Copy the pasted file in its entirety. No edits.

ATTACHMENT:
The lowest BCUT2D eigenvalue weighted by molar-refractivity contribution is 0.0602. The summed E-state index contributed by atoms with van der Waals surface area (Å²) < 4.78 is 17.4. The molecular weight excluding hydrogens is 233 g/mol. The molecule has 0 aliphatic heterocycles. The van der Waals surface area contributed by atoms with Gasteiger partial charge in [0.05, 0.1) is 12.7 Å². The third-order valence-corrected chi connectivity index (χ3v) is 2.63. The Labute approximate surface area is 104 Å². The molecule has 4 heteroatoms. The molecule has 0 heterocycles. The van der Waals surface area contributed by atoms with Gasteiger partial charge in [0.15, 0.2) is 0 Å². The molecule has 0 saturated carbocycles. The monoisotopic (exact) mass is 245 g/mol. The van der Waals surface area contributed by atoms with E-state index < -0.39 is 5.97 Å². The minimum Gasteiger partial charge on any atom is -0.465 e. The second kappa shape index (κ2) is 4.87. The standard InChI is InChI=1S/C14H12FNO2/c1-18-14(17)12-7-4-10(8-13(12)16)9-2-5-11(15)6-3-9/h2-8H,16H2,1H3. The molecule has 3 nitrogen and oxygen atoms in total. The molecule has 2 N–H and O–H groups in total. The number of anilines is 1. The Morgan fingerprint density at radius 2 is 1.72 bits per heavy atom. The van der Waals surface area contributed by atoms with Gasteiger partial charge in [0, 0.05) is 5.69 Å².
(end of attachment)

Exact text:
The lowest BCUT2D eigenvalue weighted by molar-refractivity contribution is 0.0602. The summed E-state index contributed by atoms with van der Waals surface area (Å²) < 4.78 is 17.4. The molecular weight excluding hydrogens is 233 g/mol. The molecule has 0 aliphatic heterocycles. The van der Waals surface area contributed by atoms with Gasteiger partial charge in [0.05, 0.1) is 12.7 Å². The third-order valence-corrected chi connectivity index (χ3v) is 2.63. The Labute approximate surface area is 104 Å². The molecule has 4 heteroatoms. The molecule has 0 heterocycles. The van der Waals surface area contributed by atoms with Gasteiger partial charge in [0.15, 0.2) is 0 Å². The molecule has 0 saturated carbocycles. The monoisotopic (exact) mass is 245 g/mol. The van der Waals surface area contributed by atoms with E-state index < -0.39 is 5.97 Å². The minimum Gasteiger partial charge on any atom is -0.465 e. The second kappa shape index (κ2) is 4.87. The standard InChI is InChI=1S/C14H12FNO2/c1-18-14(17)12-7-4-10(8-13(12)16)9-2-5-11(15)6-3-9/h2-8H,16H2,1H3. The molecule has 3 nitrogen and oxygen atoms in total. The molecule has 2 N–H and O–H groups in total. The number of anilines is 1. The Morgan fingerprint density at radius 2 is 1.72 bits per heavy atom. The van der Waals surface area contributed by atoms with Gasteiger partial charge in [0, 0.05) is 5.69 Å².